Allowed the luxury of reading for a second time through José Vadi’s Inter State, Essays from California (Soft Skull Press), I am struck by how much a book can shape-shift. Altered context and deeper immersion in the Oakland-based playwright-poet and film producer’s debut collection of essays unveils layers only subconsciously noted during the initial reading.
Perhaps it was due to the simple fact that my first experience of Vadi’s loosely linked investigations of his family’s history in California’s Central Valley and the changing scene of life in his beloved but tech-obsessed and rapidly gentrified San Francisco—a terror that bleeds across the bay to Oakland and beyond—was in my tiny condo in the East Bay. The stories are told with innovative syntax, and keenly drawn characters are of his Mexican migrant farmworker grandfather, his abuelo, and other brown-skin ancestors denied the fruits of their labor in the fields of the Central Valley.
Vadi goes on to tell stories of exploitation in labor camps throughout America’s history and the modern era’s too familiar high-tech takeover of San Francisco, with its bar scenes and jukebox selections forever decimated by newcomer patrons, or skateboard meccas subsumed by condo developments and techie HQ’s. Everywhere there are micro-aggressions or outright racist practices and expressivity that exacerbate homelessness, joblessness and disproportionately impact people of color, denying them opportunity to literally or metaphorically “strike California gold.”
The essays, striking authentic chords and satisfying with admirably crafted sentences, left me exhausted and seemed overwhelmingly claustrophobic, dystopian, mournful, at times histrionic and consistently depressing.
The second time, I was in a car, returning to the Bay Area after rushing to visit my parents in New Mexico. My father died just two days after my departure, not entirely unexpectedly. But on this day, he was still hanging onto life, his soul floating tenuously on earth, and I was treasuring memories of what I was soon to know were our last few hours together. As I traveled thorough the state’s Central Valley, passing the tightly landscaped groves of citrus and nut trees with the setting sun casting amber light on farm equipment and across an occasional, rare, fallowed field, the essays nourished.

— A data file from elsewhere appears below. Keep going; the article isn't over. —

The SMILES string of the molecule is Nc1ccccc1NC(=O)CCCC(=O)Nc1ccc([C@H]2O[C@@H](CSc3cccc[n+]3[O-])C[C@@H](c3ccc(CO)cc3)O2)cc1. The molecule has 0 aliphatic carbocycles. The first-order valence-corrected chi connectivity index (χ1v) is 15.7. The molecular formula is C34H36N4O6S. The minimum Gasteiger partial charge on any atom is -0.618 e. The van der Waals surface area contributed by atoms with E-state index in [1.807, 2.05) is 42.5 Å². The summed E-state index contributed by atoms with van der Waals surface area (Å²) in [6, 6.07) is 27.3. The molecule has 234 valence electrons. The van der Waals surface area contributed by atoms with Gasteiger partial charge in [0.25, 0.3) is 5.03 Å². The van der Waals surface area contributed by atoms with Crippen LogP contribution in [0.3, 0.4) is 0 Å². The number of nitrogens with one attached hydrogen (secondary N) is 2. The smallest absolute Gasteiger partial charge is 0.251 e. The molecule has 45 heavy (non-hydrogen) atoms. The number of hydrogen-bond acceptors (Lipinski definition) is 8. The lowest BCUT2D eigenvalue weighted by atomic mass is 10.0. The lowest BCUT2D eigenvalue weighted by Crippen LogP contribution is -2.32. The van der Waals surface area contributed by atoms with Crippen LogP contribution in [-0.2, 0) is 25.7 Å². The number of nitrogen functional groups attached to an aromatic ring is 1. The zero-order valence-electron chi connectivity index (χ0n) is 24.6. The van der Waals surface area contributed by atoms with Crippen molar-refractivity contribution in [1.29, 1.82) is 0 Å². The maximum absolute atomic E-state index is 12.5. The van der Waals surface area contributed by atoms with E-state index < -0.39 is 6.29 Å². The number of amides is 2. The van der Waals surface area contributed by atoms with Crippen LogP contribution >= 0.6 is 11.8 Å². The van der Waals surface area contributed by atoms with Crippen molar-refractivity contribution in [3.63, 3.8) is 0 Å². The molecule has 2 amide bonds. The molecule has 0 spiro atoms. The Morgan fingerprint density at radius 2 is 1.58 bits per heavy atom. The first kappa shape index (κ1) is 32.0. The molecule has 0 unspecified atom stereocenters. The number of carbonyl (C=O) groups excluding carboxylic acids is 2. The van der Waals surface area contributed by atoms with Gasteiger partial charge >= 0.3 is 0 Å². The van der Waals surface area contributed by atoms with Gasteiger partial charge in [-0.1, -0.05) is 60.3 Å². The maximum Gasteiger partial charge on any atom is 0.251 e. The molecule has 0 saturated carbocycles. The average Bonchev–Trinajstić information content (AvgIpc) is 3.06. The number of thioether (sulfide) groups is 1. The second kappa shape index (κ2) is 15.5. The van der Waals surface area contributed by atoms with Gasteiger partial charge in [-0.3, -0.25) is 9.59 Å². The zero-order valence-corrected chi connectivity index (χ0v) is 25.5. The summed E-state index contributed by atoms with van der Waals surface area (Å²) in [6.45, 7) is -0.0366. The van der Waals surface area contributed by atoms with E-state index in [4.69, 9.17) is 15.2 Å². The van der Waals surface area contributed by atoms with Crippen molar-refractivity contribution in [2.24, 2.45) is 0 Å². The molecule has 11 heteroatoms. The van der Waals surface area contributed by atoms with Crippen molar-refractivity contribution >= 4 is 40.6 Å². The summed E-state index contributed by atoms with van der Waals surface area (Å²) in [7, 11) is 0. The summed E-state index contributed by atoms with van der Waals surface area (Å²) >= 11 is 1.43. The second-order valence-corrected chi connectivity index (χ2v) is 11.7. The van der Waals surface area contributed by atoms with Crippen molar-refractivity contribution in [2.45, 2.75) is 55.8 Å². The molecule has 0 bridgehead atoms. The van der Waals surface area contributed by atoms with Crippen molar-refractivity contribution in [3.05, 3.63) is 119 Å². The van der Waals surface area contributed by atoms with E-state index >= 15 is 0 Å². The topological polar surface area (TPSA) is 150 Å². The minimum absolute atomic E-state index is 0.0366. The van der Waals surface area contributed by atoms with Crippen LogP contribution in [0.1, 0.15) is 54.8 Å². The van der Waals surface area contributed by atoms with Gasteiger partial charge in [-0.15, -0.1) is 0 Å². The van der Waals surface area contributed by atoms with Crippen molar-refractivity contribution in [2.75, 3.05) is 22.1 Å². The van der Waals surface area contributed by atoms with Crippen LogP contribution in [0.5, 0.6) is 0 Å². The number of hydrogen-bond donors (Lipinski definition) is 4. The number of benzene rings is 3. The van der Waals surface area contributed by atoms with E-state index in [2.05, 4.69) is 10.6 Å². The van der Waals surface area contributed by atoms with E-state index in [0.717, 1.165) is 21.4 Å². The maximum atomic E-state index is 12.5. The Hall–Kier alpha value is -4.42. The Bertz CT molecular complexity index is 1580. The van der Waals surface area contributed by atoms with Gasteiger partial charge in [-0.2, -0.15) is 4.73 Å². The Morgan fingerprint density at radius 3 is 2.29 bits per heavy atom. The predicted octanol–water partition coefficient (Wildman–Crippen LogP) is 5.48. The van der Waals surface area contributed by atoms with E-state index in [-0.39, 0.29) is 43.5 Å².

They read as tributes and testimonials to the victory of everyday folks who work hard, remember, endure, embrace, embody, celebrate… and have no need of an algorithm to access their humanity or to find compassion for people with whom they might differ or perhaps find disagreeable.
Among the book’s highlights: “Getting to Suzy’s,” a marvelous essay on a San Francisco bar that succumbed to COVID-19 and his memories of life as a “15-year-old Brown skateboarder“ in “Spot Check.” Rich with significance, the latter offers a glimpse at Vadi’s childhood growing up in Pomona, his father a Cal Poly professor, his mother a schoolteacher, before coming to Cal to attend UC Berkeley and earning an MFA at Mills College. Urban skateboarding and its culture launch sparkling reminiscences of Los Angeles’ prime skateboard-worthy stairways and school yards, San Francisco’s Hubba Hideout, and other locations, and of scraped knees—and worse, his parent’s wrath following an encounter he had as a teen with three LA cops.
Although a few essays could use a trim to tighten and intensify the tone, all the writing is convincing. California readers will resonate most instantly with references to San Francisco and Los Angeles. Skateboards will know firsthand the “visceral, intrinsic moments when the earth beneath our skateboards shook” that bring to their minds unspoken thoughts of earthquakes and reinforce a camaraderie they enjoy. For people aware of vanishing lifestyles and traditions, and how the digital world marginalizes and makes invisible select people and even entire communities, the essays will hit home. Read them more than once and in changed circumstances, it’s likely you too will find new depth with each encounter.